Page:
TJ Schaid  26:24

inside joke, you know, and I still didn't get the laugh that I wanted. But you know, it never never lands quite like you want. I got a few laughs but you

 

Michael Mioduski  26:33

can imagine, to shake it up, though. Surgeons might be a tough crowd.

 

Molly Geoghegan  26:38

To crack. Yeah. Have you ever had any other funny? There's so much that can go wrong with live presenting. We talked about this sometimes with like tech. And do you get to rehearse once before? If you're on the big stage? Have you had any like crazy or memorable experiences with stuff going wrong or stuff being funny?

 

TJ Schaid  26:55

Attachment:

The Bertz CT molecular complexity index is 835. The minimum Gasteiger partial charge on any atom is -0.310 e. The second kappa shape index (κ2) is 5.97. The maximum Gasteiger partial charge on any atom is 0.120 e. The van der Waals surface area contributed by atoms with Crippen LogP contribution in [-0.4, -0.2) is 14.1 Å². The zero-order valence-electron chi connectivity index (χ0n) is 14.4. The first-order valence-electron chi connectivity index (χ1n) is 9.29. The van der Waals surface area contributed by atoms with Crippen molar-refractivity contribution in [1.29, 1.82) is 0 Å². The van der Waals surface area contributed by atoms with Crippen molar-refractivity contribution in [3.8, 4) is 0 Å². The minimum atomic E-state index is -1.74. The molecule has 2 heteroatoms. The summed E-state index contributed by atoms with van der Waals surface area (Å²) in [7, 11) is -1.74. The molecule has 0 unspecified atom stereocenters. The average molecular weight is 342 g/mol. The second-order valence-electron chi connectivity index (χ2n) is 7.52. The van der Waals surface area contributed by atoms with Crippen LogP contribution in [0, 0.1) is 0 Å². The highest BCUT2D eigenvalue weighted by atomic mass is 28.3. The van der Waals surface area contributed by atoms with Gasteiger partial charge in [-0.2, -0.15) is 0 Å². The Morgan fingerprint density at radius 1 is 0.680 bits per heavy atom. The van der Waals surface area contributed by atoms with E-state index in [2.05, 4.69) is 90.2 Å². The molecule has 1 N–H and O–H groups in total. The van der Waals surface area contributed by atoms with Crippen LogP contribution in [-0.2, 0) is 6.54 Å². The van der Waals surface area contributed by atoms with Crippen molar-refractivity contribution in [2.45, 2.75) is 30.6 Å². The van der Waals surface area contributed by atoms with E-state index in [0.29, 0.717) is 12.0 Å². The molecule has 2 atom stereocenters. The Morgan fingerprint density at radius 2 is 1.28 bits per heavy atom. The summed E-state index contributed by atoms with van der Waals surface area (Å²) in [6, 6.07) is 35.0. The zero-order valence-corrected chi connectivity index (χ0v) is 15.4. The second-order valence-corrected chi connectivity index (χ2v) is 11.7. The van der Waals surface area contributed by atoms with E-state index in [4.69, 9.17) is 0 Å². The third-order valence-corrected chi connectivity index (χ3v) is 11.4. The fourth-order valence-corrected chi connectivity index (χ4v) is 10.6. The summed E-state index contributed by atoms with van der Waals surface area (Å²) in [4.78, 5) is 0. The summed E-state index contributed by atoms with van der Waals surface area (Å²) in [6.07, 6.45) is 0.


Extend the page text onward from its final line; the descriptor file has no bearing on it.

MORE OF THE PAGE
Yeah. So what I will say just to kind of think of that is Yeah, tech stuff, bit of advice that I would say, if you're had the opportunity to do this, go early, and ask if you can get your slides that come up on the screen and run through them on the actual screen, right, because a lot of times with PowerPoint, for example. And this is maybe a little in the weeds here. But like if you do PowerPoint, and then they pull it on to a you know, you make PowerPoint on Mac, and they pull it onto a PC and then your slides can get jacked up. And that can really throw you off play, especially when you got animations like me, and all of a sudden this arrow is like flying halfway off the screen. And you're like, so I would always because I happen one time early on where things were a little the way that it pulled in onto the presentation screen was not how I saw it on my own screen, right practicing. So that is like go early, get there early, talk to the you know, AV people, and then you can try and avoid these. And I've caught some things before. I've said Oh, can we pull this up? Whoa, this doesn't look right. And then I've actually I was I've been so thankful that right there and solve this problem before I got up there. So that's one thing. So I unfortunately haven't. Well, fortunately, I haven't had any crazy like tech, major issues like that. But the one thing for me, is I'm always worried that I'm going to somehow. So we got three dogs, we have two dogs for most of the time, and I've wrestled with these dogs and love playing with them, I get rough with them. And I'm always worried they're gonna scratch my face, I'm gonna get a huge scratch on my face. I'm standing up there, people are gonna be only focused on this. And every time that you know, this happens like the night before a dog like barely scratched me it's it's nothing. And my wife's like the dude, it's nothing. Don't worry about it. Most recent that here's where the story comes in. This is a long winded way to get around to it. But you're going to a big international conference. This is the one in Slovenia most recently. And I get to the airport, we're getting dropped off, I get out I'm pulling my bag out of the trunk. And I go to shut the trunk as I'm like, reading down to get the bag. And something must have been in the neck with a locking mechanism that was in such that the trunk was not catching. And so it just bounced up smoked me in the face. Oh, and this is the day before I've got to get this, you know, talk International Talk. So I'm walking into this trauma conference talking about you know, trauma and stuff like that I got a huge shiner, because it's a black guy. And I'm like, There's no way and unfortunately, no one says anything but they're like, What are they thinking? They're thinking something like this guy needs a trauma surgeon.